Sustained energy levels throughout the day depend largely on blood sugar balance. If you eat balanced meals with the right combination of foods that provide sustained release energy and enough energy overall, you can stay energized for several hours at a time, without having to reach for another coffee or snack. We’ll discuss the importance of maintaining blood sugar balance further in this article.
Carbohydrates generally provide a quick source of energy in the body. The carb component of foods includes sugars and starches as well as non-digestible fibers.
During digestion, the body uses enzymes such as amylase to break down starches and sugars into simple sugars, mainly glucose. Glucose then enters the bloodstream at which point it is called “blood sugar.”
In response to increased blood sugar, the body produces insulin to help move that sugar into the cells of the body to either be converted into quick energy or stored for later use. When the body receives more blood sugar than it needs in the moment, it can store that sugar either as glycogen or as body fat. Glycogen can then be used during times of activity to supply a steady amount of glucose for energy. When glycogen stores are filled up, excess blood sugar can be converted into body fat.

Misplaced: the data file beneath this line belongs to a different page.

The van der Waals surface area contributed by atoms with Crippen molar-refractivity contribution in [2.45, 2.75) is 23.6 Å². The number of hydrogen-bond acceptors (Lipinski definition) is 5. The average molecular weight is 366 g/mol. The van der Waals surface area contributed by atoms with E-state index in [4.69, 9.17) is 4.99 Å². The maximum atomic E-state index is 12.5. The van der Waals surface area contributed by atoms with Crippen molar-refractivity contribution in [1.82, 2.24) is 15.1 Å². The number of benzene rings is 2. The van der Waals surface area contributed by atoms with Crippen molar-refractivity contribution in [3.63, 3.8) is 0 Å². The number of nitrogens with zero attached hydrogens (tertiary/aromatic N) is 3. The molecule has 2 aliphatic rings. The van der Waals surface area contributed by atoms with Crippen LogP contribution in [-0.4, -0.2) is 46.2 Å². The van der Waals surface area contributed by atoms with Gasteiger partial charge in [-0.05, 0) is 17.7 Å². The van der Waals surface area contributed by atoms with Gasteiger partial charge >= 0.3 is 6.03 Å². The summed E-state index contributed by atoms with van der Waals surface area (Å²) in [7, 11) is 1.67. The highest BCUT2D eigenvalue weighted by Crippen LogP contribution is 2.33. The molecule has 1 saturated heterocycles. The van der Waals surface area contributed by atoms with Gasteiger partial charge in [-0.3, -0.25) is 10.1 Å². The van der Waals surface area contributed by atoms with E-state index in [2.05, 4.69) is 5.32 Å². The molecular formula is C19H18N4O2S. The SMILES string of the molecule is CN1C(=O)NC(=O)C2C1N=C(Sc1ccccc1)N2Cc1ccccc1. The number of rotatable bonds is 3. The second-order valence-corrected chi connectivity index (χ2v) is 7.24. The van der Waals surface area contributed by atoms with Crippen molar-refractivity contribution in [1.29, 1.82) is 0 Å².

The glycemic index (GI) is a rating system for foods containing carbohydrates. It shows how quickly each food affects your blood sugar level when that food is eaten on its own. For example, sugar is ranked around 100, while an apple is ranked around 36.
While carbohydrate containing foods can be part of a healthy diet, it’s the refined carbohydrate foods that can create a problem. Examples of refined carb foods are those made from refined flours like white bread and pretzels as well as sugary foods and drinks like cookies and soda. With the natural fibers removed during the refining process, these foods can spike blood sugar. High blood sugar can lead to energy crashes and even weight gain.